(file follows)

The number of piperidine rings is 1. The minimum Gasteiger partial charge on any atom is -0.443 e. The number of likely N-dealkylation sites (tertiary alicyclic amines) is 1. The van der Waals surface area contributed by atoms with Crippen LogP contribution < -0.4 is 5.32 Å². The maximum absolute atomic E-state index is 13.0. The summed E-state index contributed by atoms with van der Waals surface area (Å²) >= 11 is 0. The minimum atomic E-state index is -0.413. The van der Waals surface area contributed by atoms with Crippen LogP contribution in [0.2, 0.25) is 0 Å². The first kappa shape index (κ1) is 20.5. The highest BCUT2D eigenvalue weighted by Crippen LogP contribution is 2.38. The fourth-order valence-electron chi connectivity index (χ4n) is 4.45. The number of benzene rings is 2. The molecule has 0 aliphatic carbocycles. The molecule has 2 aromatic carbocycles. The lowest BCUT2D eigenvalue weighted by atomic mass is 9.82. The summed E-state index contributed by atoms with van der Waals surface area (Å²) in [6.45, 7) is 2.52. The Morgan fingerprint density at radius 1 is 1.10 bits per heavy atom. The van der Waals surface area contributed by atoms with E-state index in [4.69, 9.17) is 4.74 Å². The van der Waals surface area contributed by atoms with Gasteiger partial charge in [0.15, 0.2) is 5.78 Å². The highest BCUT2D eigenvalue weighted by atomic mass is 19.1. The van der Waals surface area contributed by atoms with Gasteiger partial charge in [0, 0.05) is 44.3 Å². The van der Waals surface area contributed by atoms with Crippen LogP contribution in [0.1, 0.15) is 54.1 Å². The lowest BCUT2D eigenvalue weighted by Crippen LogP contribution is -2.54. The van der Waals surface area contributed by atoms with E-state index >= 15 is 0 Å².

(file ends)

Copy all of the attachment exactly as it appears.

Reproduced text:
The number of piperidine rings is 1. The minimum Gasteiger partial charge on any atom is -0.443 e. The number of likely N-dealkylation sites (tertiary alicyclic amines) is 1. The van der Waals surface area contributed by atoms with Crippen LogP contribution < -0.4 is 5.32 Å². The maximum absolute atomic E-state index is 13.0. The summed E-state index contributed by atoms with van der Waals surface area (Å²) >= 11 is 0. The minimum atomic E-state index is -0.413. The van der Waals surface area contributed by atoms with Crippen LogP contribution in [0.2, 0.25) is 0 Å². The first kappa shape index (κ1) is 20.5. The highest BCUT2D eigenvalue weighted by Crippen LogP contribution is 2.38. The fourth-order valence-electron chi connectivity index (χ4n) is 4.45. The number of benzene rings is 2. The molecule has 0 aliphatic carbocycles. The molecule has 2 aromatic carbocycles. The lowest BCUT2D eigenvalue weighted by atomic mass is 9.82. The summed E-state index contributed by atoms with van der Waals surface area (Å²) in [6.45, 7) is 2.52. The Morgan fingerprint density at radius 1 is 1.10 bits per heavy atom. The van der Waals surface area contributed by atoms with E-state index in [4.69, 9.17) is 4.74 Å². The van der Waals surface area contributed by atoms with Gasteiger partial charge in [0.15, 0.2) is 5.78 Å². The highest BCUT2D eigenvalue weighted by atomic mass is 19.1. The van der Waals surface area contributed by atoms with Gasteiger partial charge in [0, 0.05) is 44.3 Å². The van der Waals surface area contributed by atoms with Crippen LogP contribution in [0.1, 0.15) is 54.1 Å². The lowest BCUT2D eigenvalue weighted by Crippen LogP contribution is -2.54. The van der Waals surface area contributed by atoms with E-state index >= 15 is 0 Å².